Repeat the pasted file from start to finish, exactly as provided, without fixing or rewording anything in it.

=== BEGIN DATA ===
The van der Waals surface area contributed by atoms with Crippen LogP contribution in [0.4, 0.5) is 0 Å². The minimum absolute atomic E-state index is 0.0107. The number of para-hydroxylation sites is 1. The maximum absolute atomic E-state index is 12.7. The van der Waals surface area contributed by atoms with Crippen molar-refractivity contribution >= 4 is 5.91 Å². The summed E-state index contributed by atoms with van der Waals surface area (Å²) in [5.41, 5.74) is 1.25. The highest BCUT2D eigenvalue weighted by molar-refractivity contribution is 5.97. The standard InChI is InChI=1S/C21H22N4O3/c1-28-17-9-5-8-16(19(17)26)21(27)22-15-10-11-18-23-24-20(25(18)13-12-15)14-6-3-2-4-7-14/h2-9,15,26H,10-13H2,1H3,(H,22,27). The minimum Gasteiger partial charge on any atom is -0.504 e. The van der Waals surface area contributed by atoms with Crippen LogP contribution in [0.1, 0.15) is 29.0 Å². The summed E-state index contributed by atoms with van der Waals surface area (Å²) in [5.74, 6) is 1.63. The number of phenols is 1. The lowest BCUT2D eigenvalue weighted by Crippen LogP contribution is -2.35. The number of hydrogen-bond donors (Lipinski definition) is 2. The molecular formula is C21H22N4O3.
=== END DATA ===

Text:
The van der Waals surface area contributed by atoms with Crippen LogP contribution in [0.4, 0.5) is 0 Å². The minimum absolute atomic E-state index is 0.0107. The number of para-hydroxylation sites is 1. The maximum absolute atomic E-state index is 12.7. The van der Waals surface area contributed by atoms with Crippen molar-refractivity contribution >= 4 is 5.91 Å². The summed E-state index contributed by atoms with van der Waals surface area (Å²) in [5.41, 5.74) is 1.25. The highest BCUT2D eigenvalue weighted by molar-refractivity contribution is 5.97. The standard InChI is InChI=1S/C21H22N4O3/c1-28-17-9-5-8-16(19(17)26)21(27)22-15-10-11-18-23-24-20(25(18)13-12-15)14-6-3-2-4-7-14/h2-9,15,26H,10-13H2,1H3,(H,22,27). The minimum Gasteiger partial charge on any atom is -0.504 e. The van der Waals surface area contributed by atoms with Crippen LogP contribution in [0.1, 0.15) is 29.0 Å². The summed E-state index contributed by atoms with van der Waals surface area (Å²) in [5.74, 6) is 1.63. The number of phenols is 1. The lowest BCUT2D eigenvalue weighted by Crippen LogP contribution is -2.35. The number of hydrogen-bond donors (Lipinski definition) is 2. The molecular formula is C21H22N4O3.